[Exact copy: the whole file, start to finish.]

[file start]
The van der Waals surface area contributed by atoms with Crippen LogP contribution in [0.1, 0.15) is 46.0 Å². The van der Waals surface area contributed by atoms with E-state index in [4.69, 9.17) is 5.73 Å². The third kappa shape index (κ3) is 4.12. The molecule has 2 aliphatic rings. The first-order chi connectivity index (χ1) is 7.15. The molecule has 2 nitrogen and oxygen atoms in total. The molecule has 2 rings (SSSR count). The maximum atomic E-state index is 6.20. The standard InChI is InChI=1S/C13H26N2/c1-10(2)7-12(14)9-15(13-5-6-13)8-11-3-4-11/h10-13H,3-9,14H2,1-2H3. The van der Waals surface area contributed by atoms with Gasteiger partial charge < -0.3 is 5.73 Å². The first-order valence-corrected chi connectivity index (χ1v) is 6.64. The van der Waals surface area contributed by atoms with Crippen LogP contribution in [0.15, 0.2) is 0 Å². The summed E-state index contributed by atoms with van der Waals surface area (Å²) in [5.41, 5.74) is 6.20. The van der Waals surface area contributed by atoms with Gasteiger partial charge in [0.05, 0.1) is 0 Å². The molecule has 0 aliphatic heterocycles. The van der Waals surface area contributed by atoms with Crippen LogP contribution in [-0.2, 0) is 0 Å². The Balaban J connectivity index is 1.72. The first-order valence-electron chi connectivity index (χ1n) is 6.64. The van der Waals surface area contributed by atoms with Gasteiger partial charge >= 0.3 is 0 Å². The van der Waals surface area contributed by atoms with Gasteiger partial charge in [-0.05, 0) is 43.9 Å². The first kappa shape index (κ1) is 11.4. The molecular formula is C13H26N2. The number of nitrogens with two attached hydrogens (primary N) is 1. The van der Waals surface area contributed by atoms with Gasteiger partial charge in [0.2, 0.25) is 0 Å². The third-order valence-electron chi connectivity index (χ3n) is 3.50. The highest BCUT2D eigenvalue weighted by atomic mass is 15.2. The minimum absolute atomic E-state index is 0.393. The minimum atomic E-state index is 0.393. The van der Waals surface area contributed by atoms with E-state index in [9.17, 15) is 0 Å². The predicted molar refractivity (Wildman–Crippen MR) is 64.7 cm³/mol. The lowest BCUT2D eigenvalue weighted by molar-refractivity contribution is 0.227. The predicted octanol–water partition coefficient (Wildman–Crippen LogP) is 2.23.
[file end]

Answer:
The van der Waals surface area contributed by atoms with Crippen LogP contribution in [0.1, 0.15) is 46.0 Å². The van der Waals surface area contributed by atoms with E-state index in [4.69, 9.17) is 5.73 Å². The third kappa shape index (κ3) is 4.12. The molecule has 2 aliphatic rings. The first-order chi connectivity index (χ1) is 7.15. The molecule has 2 nitrogen and oxygen atoms in total. The molecule has 2 rings (SSSR count). The maximum atomic E-state index is 6.20. The standard InChI is InChI=1S/C13H26N2/c1-10(2)7-12(14)9-15(13-5-6-13)8-11-3-4-11/h10-13H,3-9,14H2,1-2H3. The van der Waals surface area contributed by atoms with Gasteiger partial charge < -0.3 is 5.73 Å². The first-order valence-corrected chi connectivity index (χ1v) is 6.64. The van der Waals surface area contributed by atoms with Crippen LogP contribution in [0.15, 0.2) is 0 Å². The summed E-state index contributed by atoms with van der Waals surface area (Å²) in [5.41, 5.74) is 6.20. The van der Waals surface area contributed by atoms with Gasteiger partial charge in [0.05, 0.1) is 0 Å². The molecule has 0 aliphatic heterocycles. The van der Waals surface area contributed by atoms with Crippen LogP contribution in [-0.2, 0) is 0 Å². The Balaban J connectivity index is 1.72. The first-order valence-electron chi connectivity index (χ1n) is 6.64. The van der Waals surface area contributed by atoms with Gasteiger partial charge >= 0.3 is 0 Å². The van der Waals surface area contributed by atoms with Gasteiger partial charge in [-0.05, 0) is 43.9 Å². The first kappa shape index (κ1) is 11.4. The molecular formula is C13H26N2. The number of nitrogens with two attached hydrogens (primary N) is 1. The van der Waals surface area contributed by atoms with Gasteiger partial charge in [0.2, 0.25) is 0 Å². The third-order valence-electron chi connectivity index (χ3n) is 3.50. The highest BCUT2D eigenvalue weighted by atomic mass is 15.2. The minimum absolute atomic E-state index is 0.393. The minimum atomic E-state index is 0.393. The van der Waals surface area contributed by atoms with E-state index in [9.17, 15) is 0 Å². The predicted molar refractivity (Wildman–Crippen MR) is 64.7 cm³/mol. The lowest BCUT2D eigenvalue weighted by molar-refractivity contribution is 0.227. The predicted octanol–water partition coefficient (Wildman–Crippen LogP) is 2.23.